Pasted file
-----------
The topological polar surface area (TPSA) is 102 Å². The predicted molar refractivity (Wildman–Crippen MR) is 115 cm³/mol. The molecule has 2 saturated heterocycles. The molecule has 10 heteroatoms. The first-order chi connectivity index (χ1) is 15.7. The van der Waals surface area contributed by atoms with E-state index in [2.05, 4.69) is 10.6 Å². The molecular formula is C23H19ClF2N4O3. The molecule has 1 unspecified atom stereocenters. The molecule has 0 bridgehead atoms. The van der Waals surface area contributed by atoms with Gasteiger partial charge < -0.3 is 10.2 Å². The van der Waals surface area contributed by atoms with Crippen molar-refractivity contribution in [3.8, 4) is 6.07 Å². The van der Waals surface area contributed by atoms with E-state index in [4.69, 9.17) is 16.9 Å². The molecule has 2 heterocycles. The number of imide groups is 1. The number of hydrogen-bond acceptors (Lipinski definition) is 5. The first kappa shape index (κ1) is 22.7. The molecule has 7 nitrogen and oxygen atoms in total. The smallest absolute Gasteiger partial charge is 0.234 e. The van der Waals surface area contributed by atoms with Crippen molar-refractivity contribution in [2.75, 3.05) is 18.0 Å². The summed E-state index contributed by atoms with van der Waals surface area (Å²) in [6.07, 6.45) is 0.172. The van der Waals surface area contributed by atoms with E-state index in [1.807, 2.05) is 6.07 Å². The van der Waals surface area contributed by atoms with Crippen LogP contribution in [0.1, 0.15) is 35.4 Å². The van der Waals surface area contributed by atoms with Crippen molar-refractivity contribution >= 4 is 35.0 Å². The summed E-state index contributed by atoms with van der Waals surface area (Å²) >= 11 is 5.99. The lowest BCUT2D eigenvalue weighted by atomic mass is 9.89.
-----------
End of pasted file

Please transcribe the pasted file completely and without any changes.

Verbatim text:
The topological polar surface area (TPSA) is 102 Å². The predicted molar refractivity (Wildman–Crippen MR) is 115 cm³/mol. The molecule has 2 saturated heterocycles. The molecule has 10 heteroatoms. The first-order chi connectivity index (χ1) is 15.7. The van der Waals surface area contributed by atoms with E-state index in [2.05, 4.69) is 10.6 Å². The molecular formula is C23H19ClF2N4O3. The molecule has 1 unspecified atom stereocenters. The molecule has 0 bridgehead atoms. The van der Waals surface area contributed by atoms with Gasteiger partial charge < -0.3 is 10.2 Å². The van der Waals surface area contributed by atoms with Crippen molar-refractivity contribution in [3.8, 4) is 6.07 Å². The van der Waals surface area contributed by atoms with E-state index in [4.69, 9.17) is 16.9 Å². The molecule has 2 heterocycles. The number of imide groups is 1. The number of hydrogen-bond acceptors (Lipinski definition) is 5. The first kappa shape index (κ1) is 22.7. The molecule has 7 nitrogen and oxygen atoms in total. The smallest absolute Gasteiger partial charge is 0.234 e. The van der Waals surface area contributed by atoms with Crippen molar-refractivity contribution in [2.75, 3.05) is 18.0 Å². The summed E-state index contributed by atoms with van der Waals surface area (Å²) in [6.07, 6.45) is 0.172. The van der Waals surface area contributed by atoms with E-state index in [1.807, 2.05) is 6.07 Å². The van der Waals surface area contributed by atoms with Crippen LogP contribution in [0.1, 0.15) is 35.4 Å². The van der Waals surface area contributed by atoms with Crippen molar-refractivity contribution >= 4 is 35.0 Å². The summed E-state index contributed by atoms with van der Waals surface area (Å²) >= 11 is 5.99. The lowest BCUT2D eigenvalue weighted by atomic mass is 9.89.